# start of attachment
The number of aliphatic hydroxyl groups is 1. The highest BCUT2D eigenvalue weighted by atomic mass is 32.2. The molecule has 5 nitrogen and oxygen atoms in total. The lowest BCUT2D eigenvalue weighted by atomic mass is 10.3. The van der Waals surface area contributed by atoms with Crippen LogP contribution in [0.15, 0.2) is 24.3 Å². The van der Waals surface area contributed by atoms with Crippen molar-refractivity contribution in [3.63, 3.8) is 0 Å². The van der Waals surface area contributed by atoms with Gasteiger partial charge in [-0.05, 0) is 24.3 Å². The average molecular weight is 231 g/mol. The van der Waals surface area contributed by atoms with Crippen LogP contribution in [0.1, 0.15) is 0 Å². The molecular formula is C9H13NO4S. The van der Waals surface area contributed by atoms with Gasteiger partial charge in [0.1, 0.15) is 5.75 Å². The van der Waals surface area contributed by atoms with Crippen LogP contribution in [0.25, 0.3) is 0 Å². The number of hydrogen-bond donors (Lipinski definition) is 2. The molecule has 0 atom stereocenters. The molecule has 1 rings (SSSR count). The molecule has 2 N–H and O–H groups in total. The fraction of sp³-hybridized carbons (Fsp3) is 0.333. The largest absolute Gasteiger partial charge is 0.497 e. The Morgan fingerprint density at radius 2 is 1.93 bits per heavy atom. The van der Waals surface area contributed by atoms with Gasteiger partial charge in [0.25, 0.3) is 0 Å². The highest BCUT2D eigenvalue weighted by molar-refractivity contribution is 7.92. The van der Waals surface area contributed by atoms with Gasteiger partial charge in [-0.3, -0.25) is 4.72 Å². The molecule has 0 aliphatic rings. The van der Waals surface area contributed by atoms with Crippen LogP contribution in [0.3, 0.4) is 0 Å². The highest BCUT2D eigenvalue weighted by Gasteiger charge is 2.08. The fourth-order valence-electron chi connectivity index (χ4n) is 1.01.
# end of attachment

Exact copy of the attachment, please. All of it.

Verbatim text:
The number of aliphatic hydroxyl groups is 1. The highest BCUT2D eigenvalue weighted by atomic mass is 32.2. The molecule has 5 nitrogen and oxygen atoms in total. The lowest BCUT2D eigenvalue weighted by atomic mass is 10.3. The van der Waals surface area contributed by atoms with Crippen LogP contribution in [0.15, 0.2) is 24.3 Å². The van der Waals surface area contributed by atoms with Crippen molar-refractivity contribution in [3.63, 3.8) is 0 Å². The van der Waals surface area contributed by atoms with Gasteiger partial charge in [-0.05, 0) is 24.3 Å². The average molecular weight is 231 g/mol. The van der Waals surface area contributed by atoms with Crippen LogP contribution in [0.1, 0.15) is 0 Å². The molecular formula is C9H13NO4S. The van der Waals surface area contributed by atoms with Gasteiger partial charge in [0.1, 0.15) is 5.75 Å². The van der Waals surface area contributed by atoms with Crippen LogP contribution in [0.25, 0.3) is 0 Å². The number of hydrogen-bond donors (Lipinski definition) is 2. The molecule has 0 atom stereocenters. The molecule has 1 rings (SSSR count). The molecule has 2 N–H and O–H groups in total. The fraction of sp³-hybridized carbons (Fsp3) is 0.333. The largest absolute Gasteiger partial charge is 0.497 e. The Morgan fingerprint density at radius 2 is 1.93 bits per heavy atom. The van der Waals surface area contributed by atoms with Gasteiger partial charge in [0.25, 0.3) is 0 Å². The highest BCUT2D eigenvalue weighted by molar-refractivity contribution is 7.92. The van der Waals surface area contributed by atoms with Gasteiger partial charge in [-0.3, -0.25) is 4.72 Å². The molecule has 0 aliphatic rings. The van der Waals surface area contributed by atoms with Crippen LogP contribution in [0.3, 0.4) is 0 Å². The highest BCUT2D eigenvalue weighted by Gasteiger charge is 2.08. The fourth-order valence-electron chi connectivity index (χ4n) is 1.01.